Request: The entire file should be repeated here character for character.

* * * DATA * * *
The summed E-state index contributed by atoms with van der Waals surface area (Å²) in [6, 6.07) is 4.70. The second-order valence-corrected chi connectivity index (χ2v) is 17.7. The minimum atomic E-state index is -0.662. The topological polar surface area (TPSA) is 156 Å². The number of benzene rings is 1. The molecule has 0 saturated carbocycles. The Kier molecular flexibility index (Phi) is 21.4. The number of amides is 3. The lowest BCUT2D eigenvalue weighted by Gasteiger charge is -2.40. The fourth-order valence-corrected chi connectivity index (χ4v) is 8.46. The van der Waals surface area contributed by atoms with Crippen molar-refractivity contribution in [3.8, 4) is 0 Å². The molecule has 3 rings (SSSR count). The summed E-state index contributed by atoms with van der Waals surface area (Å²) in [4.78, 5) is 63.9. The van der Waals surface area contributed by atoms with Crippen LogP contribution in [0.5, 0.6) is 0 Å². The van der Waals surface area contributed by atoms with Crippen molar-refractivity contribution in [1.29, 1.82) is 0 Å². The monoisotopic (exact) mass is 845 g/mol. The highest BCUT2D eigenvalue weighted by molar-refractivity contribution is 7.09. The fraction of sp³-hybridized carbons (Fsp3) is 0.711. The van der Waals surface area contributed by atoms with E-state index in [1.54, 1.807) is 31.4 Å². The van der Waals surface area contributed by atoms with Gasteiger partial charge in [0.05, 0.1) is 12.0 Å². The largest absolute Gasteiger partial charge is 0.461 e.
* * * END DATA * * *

The summed E-state index contributed by atoms with van der Waals surface area (Å²) in [6, 6.07) is 4.70. The second-order valence-corrected chi connectivity index (χ2v) is 17.7. The minimum atomic E-state index is -0.662. The topological polar surface area (TPSA) is 156 Å². The number of benzene rings is 1. The molecule has 0 saturated carbocycles. The Kier molecular flexibility index (Phi) is 21.4. The number of amides is 3. The lowest BCUT2D eigenvalue weighted by Gasteiger charge is -2.40. The fourth-order valence-corrected chi connectivity index (χ4v) is 8.46. The van der Waals surface area contributed by atoms with Crippen molar-refractivity contribution in [3.8, 4) is 0 Å². The molecule has 3 rings (SSSR count). The summed E-state index contributed by atoms with van der Waals surface area (Å²) in [4.78, 5) is 63.9. The van der Waals surface area contributed by atoms with Crippen LogP contribution in [0.5, 0.6) is 0 Å². The van der Waals surface area contributed by atoms with Crippen molar-refractivity contribution in [1.29, 1.82) is 0 Å². The monoisotopic (exact) mass is 845 g/mol. The highest BCUT2D eigenvalue weighted by molar-refractivity contribution is 7.09. The fraction of sp³-hybridized carbons (Fsp3) is 0.711. The van der Waals surface area contributed by atoms with E-state index in [1.54, 1.807) is 31.4 Å². The van der Waals surface area contributed by atoms with Gasteiger partial charge in [0.05, 0.1) is 12.0 Å². The largest absolute Gasteiger partial charge is 0.461 e.